BLU-RAY REVIEW: The Divide (Unrated)
Xavier Gens' new sci-fi horror drama unflinchingly hits home video...
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If you're a fan of post-apocalyptic sci-fi, it doesn't get much more brutal or engaging than Xavier Gens' latest film The Divide. Featuring an all-star cast, a truly horrific storyline, and a pace that - like those first few days after the end of the world - seems to last forever, The Divide isn't so much watched as experienced.
First, I have to be honest and say I've been wanting to see this film since I first heard it was being released. Due to the film being "unrated," few theaters actually played the film at the box office and thus, home video was the only way for many to see it. Now, thanks to Anchor Bay, The Divide is available in a 1-disc DVD or 2-disc blu-ray/DVD combo pack.
The film's premise is nothing new: in the near future, nuclear bombs have been detonated in a major metropolitan city (New York in this case) and a handful of people find themselves stuck together: isolated, alone, scared, and unprepared. Sound familiar? Of course it does. However, add the twisted, shocking mind of visionary filmmaker Xavier Gens directing from a truly horrifying script by writers Karl Mueller and Eron Sheean, and suddenly The Divide becomes a film unlike anything you've ever encountered.
Characters trapped in the basement include the mother-daughter duo Marilyn and Wendi (Rosanna Arquette and Abbey Thickson), the estranged couple Eva and Sam (Lauren German and Iván González), the faithful half-brothers Adrien and Josh (Ashton Holmes and Milo Ventimiglia), the younger, inexperienced Bobby (Michael Eklund), the older, wiser Delvin (Courtney B. Vance), and the overly prepared Mickey (Michael Biehn). It's thanks to Mickey, the building's superintendent, that the nine people are still breathing as he's turned the apartment building's basement into a makeshift bomb shelter fully stocked with food, water, electric, and supplies. However, as we soon learn, when the food and water begin to run out, trust breaks down between survivors, and people's attitudes change that the film's catch phrase is fact: "the lucky ones died in the blast."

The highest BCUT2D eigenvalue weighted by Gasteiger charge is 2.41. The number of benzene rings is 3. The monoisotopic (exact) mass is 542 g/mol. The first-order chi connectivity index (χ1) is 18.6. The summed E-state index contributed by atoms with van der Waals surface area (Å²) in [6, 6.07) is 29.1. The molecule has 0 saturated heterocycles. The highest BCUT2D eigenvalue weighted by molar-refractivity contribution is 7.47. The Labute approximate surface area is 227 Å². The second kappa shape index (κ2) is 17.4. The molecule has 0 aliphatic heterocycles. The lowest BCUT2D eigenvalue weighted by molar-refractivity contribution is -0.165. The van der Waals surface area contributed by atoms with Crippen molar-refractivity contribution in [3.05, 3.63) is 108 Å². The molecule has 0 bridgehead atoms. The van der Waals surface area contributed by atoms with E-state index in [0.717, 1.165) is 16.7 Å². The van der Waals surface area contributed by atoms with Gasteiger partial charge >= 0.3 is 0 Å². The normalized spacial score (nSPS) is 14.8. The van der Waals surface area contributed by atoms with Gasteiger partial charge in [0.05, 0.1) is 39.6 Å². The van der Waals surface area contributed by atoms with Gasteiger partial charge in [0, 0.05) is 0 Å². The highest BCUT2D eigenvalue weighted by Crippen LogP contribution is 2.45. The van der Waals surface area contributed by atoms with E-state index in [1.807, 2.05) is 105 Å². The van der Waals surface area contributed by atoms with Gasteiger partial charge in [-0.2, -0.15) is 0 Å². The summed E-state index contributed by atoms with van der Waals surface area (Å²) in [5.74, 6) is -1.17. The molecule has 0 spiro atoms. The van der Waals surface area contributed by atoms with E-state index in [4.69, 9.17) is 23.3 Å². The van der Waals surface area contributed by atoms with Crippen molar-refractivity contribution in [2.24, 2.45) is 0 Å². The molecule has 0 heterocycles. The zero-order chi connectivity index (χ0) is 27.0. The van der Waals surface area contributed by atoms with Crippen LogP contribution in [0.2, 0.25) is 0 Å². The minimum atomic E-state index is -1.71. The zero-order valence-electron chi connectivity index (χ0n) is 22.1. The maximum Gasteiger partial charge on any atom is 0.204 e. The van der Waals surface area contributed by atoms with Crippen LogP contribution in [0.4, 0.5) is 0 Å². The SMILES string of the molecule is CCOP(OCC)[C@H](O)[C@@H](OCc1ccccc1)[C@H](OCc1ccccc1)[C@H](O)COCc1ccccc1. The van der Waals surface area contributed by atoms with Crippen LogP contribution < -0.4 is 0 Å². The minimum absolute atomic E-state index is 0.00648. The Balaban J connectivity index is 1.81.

Humans are, after all, animals and, while most of us would hate to admit it, there are few things we wouldn't do to protect ourselves and the ones we love. So imagine once the world ends but life continues, what you'd be willing to do - or have done to you - to ensure your survival? This is, at its basest level, the question director Gens asks the audience. And, as we watch characters perform the worst acts possible - torture, rape, and murder - we also see the budding of new love, friendship, and understanding amongst the clearly present fear, pain, and sorrow. But which emotion, which action, and which character will survive in this struggle for another day? That's really the question needs answering...
The film is so brutal, angry, and savage at times it is hard to endure and, while I'm not a fan of shock horror and gore, The Divide eludes to even worse off-screen, forcing those with enough imagination to endure even more savagery. The sensitive nature of some of the characters as well as the transformation of other characters makes watching The Divide less of an entertainment experience and more of a learning experience. I had to remind myself numerous times it was fiction, though the brutality featured here is no doubt all too real even today, before the world's end.
As for the film's video transfer, The Divide features a gorgeous video on blu-ray hi-def, the 1080p video boldly capturing the dark colors of this basement in which the survivors find themselves. Colors contrast with one another beautifully; the red and yellow flames bright and smooth, the electric blues and whites of florescent bulbs shining, and - during one scene set outside the basement - the white, sterile transport tubes stand in stark contrast to the rest of the film, bringing to life a different, changed, and unfortunate new world.
Likewise, the film's TrueHD 7.1 surround track fills the sound stage with dynamics. The roar of the flames, the echo of gunfire, the cackles and taunts of the perverse and the cries and moans of the suffering all come across as all too real. The original music by Jean-Pierre Taieb (who also scored Gens' 2007 horror film Frontier(s)) is wonderful, haunting, and evokes plenty of emotion throughout as well.
As for special features, the 2-disc DVD/blu-ray combo pack includes few. The film is featured both on blu-ray and DVD, the film's trailer is included, and an audio commentary with director Gens as well as actors Michael Biehn, Michael Eklund, and Milo Ventimiglia is also present. The commentary is engaging at times, with discussion on the story, acting, plot devices, and setting. Personally, I would have enjoyed hearing what actress Lauren German had to add. As the primary protagonist, no doubt German would have added a unique prospective to the mix. That's it. No "making of," no unique featurettes, nada.
The Divide bears witness to a nihilistic, depressing, and overall negative view of humanity. Unfortunately, Gens' film seems to ring with truth regarding the emotional, spiritual, and physical well-being of our society were it to drastically end. Because, when the world ends and there's little to live for, what keeps us sane? Who tells us what's right and wrong? What forces us to follow the rules? And - finally - what do we look like when we face the divide between man and monster, human and animal, alive and dead?
The Divide is unrated and available now on both DVD and blu-ray wherever fine home video is sold.
- Jess C. Horsley